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"And All Was Light"

Larry Stewart

The Newtonian Moment: Isaac Newton and the Making of Modern Culture. Mordechai Feingold. xv + 218 pp. New York Public Library and Oxford University Press, 2004. $22.50.

The exhibits of Newton's works at Cambridge University Library in 2001 and at the New York Public Library from October 8, 2004, to February 5, 2005, were of note, among other reasons, for the attention they drew to a December 2004 auction of rare Newton manuscripts. Mordechai Feingold has, meanwhile, created a lavishly illustrated and immensely entertaining companion volume to the New York display of Newton's great achievement. The book serves to demonstrate that the rationalism of the European Enlightenment, which was marked by upheaval in America and in France, was defined in such large measure by the conception and diffusion of Newton's great works in mathematics and physics that the epoch could be viewed as the Newtonian Moment.

Here is a Newton deified, not only in a state funeral at Westminster Abbey (rare for a philosopher) but also by endless numbers of paintings and engravings of the great man—some of which Newton himself distributed. Gentlemanly experimental philosophers, even amateur ones, later took pains when having their own portraits painted to have apparatus and portraits of Newton and Bacon in the background. Thomas Jefferson was so smitten that he obtained one of the few copies of Newton's death mask made in 1727. The colossus of Newton strode across the 18th century, subduing nature, even as Alexander Pope eulogized him with this couplet: "Nature, and Nature's Laws lay hid in Night. / God said, 'Let Newton be!' and all was Light."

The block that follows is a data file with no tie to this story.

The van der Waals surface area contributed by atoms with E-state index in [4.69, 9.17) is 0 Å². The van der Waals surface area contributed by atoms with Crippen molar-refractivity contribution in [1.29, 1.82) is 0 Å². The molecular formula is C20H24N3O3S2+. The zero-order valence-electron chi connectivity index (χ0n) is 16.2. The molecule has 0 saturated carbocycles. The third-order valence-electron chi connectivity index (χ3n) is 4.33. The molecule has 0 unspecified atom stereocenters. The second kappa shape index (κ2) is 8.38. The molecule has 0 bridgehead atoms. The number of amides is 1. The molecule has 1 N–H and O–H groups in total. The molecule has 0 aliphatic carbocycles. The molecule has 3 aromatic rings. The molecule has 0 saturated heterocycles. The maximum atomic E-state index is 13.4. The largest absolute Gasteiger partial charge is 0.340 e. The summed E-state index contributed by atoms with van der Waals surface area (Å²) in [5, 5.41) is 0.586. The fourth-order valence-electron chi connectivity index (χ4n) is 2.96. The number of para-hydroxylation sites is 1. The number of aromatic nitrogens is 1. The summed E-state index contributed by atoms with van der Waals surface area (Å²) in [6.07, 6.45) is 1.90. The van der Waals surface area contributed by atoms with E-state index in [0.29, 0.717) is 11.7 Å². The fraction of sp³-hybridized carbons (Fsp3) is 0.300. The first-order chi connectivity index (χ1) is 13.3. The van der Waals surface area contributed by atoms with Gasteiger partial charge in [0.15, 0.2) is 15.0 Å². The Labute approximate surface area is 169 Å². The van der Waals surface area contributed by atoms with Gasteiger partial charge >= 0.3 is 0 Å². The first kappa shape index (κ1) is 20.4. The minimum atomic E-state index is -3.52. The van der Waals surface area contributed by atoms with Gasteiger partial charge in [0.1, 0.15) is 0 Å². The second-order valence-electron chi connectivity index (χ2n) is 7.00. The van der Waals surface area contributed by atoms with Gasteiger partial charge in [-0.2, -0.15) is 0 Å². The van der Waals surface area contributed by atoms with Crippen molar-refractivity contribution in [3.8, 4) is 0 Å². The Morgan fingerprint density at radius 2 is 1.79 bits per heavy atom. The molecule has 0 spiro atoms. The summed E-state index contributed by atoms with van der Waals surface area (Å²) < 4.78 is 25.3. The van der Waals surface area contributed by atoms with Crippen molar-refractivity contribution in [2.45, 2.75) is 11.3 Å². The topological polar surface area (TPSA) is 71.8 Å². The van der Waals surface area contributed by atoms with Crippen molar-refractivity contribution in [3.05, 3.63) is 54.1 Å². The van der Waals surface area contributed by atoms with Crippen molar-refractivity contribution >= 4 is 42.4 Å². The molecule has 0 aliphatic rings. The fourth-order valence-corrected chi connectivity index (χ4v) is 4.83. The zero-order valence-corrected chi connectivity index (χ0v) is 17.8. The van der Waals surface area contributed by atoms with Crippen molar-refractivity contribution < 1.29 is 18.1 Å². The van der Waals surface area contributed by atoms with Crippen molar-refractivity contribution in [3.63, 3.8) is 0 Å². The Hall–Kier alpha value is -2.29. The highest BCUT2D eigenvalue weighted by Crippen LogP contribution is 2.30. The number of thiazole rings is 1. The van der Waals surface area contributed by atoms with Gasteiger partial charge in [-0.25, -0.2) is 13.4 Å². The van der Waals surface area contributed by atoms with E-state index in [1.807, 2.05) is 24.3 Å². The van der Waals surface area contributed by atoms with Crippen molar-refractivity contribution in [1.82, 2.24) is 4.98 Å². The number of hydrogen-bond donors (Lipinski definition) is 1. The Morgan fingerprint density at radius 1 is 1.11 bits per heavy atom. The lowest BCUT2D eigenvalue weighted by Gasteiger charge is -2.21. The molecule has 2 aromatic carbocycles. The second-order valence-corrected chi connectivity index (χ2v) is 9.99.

Among the Principia papers...Click to Enlarge Image

From the moment of Newton's death, even amid the controversies that surrounded his greatest accomplishments in mathematics, physics and chemistry, the philosopher was to be emulated. By mid-century, Newton was the highest embodiment of reason, even for French philosophes. For Denis Diderot and for Jean-Jacques Rousseau, Newton represented the ultimate fulfillment of the Baconian program of experiment. But for Rousseau, even moral philosophy could be expanded by the Newtonian method—as Newton himself had proclaimed in his Opticks, a work that his executor John Conduitt believed "joined Morality to Philosophy." Thus the grand image of Newton was manufactured.